IS IT DANGEROUS TO LIFT WITH A BENT BACK?
One common belief about lifting is that rounding your back when lifting an object is considered dangerous while lifting with a straight back is considered safe…
However, there is a lot of misinformation circulating around lifting mechanics and what is deemed “good technique” versus “bad technique.”
Here are some key myths and misinformation that you may have heard:
A ROUNDED BACK WHILE LIFTING OVER STRESSES THE BACK MUSCLES AND LIGAMENTS
Research has shown that regardless of lifting position, whether you’re stooped, squatting or weightlifting, your back has to produce the same amount of force. Statistically speaking, it’s not significantly different.
FLEXING THE SPINE WHILE LIFTING INCREASES THE LOAD ON THE LUMBAR DISCS
Under heavy loads, discs are unlikely to fail unless >95% flexion is achieved (which is near impossible)
With low loads, the disc is unlikely to fail unless you do thousands of repetitions continuously
Your body is an amazing adapter, this includes discs! Your discs can adapt and become more and more able to handle loads when stressed appropriately
THESE COMPOUND TO CAUSE INJURIES AND PAIN TO THE BACK MUSCLES AND DISCS
Resistance training has demonstrated through countless studies the ability to increase bone mineral density (BMD) of the lumbar spine. BMD is actually positively associated with the strength of the spinal discs and ligaments at that level. With appropriate loading and training, disc, ligament, bone and muscles are going to adapt favourably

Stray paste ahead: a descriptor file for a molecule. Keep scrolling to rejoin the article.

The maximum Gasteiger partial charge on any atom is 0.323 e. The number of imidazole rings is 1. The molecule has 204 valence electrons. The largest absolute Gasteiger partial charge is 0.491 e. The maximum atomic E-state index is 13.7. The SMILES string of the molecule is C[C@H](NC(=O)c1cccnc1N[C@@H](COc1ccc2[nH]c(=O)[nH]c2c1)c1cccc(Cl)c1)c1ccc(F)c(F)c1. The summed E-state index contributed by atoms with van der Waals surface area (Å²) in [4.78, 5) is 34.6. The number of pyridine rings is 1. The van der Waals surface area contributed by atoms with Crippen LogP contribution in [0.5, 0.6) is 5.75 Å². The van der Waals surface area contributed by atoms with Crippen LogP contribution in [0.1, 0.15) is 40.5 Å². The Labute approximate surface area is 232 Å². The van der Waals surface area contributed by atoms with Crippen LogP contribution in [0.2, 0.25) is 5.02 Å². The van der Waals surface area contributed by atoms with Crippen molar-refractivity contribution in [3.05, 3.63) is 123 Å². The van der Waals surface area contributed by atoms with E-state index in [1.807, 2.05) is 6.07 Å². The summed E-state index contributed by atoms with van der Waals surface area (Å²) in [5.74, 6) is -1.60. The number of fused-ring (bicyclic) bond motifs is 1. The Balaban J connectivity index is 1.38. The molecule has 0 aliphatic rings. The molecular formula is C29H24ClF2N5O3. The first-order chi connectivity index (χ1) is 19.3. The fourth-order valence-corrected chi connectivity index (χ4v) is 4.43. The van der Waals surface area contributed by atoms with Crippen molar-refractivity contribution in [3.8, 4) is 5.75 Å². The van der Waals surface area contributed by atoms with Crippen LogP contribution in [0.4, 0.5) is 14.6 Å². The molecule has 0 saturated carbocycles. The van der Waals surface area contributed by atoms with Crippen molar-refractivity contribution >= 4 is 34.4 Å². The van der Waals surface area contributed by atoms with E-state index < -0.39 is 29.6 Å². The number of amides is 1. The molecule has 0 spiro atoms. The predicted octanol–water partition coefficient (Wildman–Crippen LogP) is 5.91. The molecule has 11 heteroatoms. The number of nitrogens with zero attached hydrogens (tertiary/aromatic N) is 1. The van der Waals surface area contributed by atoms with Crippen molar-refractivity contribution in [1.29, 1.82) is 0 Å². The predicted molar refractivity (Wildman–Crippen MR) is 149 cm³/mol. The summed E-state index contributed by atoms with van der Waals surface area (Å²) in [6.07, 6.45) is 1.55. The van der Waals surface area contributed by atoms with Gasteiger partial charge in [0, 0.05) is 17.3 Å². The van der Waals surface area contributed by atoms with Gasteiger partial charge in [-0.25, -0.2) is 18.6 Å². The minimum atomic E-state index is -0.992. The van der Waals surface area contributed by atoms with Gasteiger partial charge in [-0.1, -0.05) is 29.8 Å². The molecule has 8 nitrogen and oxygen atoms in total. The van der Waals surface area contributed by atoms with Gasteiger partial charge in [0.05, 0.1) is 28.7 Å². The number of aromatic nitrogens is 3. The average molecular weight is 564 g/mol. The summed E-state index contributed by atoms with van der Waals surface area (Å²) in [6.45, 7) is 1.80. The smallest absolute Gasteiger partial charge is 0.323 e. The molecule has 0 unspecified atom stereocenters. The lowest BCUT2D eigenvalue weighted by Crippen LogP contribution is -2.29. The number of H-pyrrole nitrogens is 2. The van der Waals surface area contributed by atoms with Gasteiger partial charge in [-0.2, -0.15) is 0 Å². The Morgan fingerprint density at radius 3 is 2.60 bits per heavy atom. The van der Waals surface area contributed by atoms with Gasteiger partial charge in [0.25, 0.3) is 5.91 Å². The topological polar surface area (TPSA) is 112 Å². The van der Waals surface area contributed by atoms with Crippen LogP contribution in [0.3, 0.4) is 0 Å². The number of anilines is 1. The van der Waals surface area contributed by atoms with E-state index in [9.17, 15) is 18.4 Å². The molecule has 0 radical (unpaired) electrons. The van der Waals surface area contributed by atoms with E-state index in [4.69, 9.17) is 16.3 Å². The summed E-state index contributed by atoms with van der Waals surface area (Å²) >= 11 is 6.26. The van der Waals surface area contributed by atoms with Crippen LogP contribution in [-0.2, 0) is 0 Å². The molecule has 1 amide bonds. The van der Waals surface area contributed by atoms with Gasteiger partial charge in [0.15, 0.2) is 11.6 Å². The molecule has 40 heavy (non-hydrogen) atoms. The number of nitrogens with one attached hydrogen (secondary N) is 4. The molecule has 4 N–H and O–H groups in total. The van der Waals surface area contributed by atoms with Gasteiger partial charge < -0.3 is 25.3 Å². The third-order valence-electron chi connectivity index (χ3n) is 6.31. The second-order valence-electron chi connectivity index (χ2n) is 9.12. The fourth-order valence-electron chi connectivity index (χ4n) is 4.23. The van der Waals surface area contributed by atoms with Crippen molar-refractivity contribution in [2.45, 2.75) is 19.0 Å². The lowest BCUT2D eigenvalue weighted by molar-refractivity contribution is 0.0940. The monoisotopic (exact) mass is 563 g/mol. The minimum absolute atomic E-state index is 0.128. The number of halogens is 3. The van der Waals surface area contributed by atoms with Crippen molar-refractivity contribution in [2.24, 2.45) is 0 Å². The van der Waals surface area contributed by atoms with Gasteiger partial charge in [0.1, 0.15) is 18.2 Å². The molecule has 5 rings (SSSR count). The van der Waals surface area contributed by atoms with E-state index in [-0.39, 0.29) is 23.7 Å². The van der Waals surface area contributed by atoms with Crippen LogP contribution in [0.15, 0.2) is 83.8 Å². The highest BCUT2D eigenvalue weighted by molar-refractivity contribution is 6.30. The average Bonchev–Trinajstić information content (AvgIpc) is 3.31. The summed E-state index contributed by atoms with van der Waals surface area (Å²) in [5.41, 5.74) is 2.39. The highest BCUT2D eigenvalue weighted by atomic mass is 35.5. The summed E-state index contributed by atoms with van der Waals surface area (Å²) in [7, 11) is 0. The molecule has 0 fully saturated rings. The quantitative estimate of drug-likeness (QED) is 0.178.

A NEUTRAL SPINE IS SAFER, STRONGER, MORE EFFICIENT AND BETTER TO LIFT WITH
There is no significant difference between activities that encourage more spinal flexion and one’s that do not in the long term
Lifting with lumbar flexion is not a risk factor for low back pain
Research has shown lifting with a bent back is more metabolically and neuromuscularly efficient
When the spine is in extension during bent over activities, the hip is actually flexed to a greater degree – decreasing the ability for the glutes and hamstrings to create as much internal torque. Flexing the spine reduces this effect and reduces the moment arm for the hip extensors
STOP BACK PAIN & INJURIES BY LIFTING WITH A NEUTRAL SPINE
Your lumbar spine flexes every time your hip flexes! It is impossible to isolate one versus the other. It is also impossible to not flex while doing common movements
Extreme flexion however (>/=100%), may pose an increased risk under heavy loads, but not at light loads
You may still be wondering why you have back pain (stay tuned for our next blog!). Your pain may not be directly related to your lifting strategy.
Could you have pain with forward bending? Absolutely.
Is bending at the lumbar spine an increased risk for pain or injury? In the vast majority of situations, no.
If I have pain with forward bending, is it bad to temporarily limit doing so? Not at all.
Should I fear bending at the spine with or without pain or injury? No. Being fearful of flexing/moving your spine is actually a stronger predictor of disability and back pain.
Work on moving through your spine, after all it’s what it is designed to do! Choose comfortable movements and gain confidence over time, then build up your strength gradually with resistance training – try and not to push too fast, we want nice, healthy adaptation! Give your body time to adapt, back pain is not quick fix sometimes but you are resilient and with healthy, normal movements and some patience, you will be okay.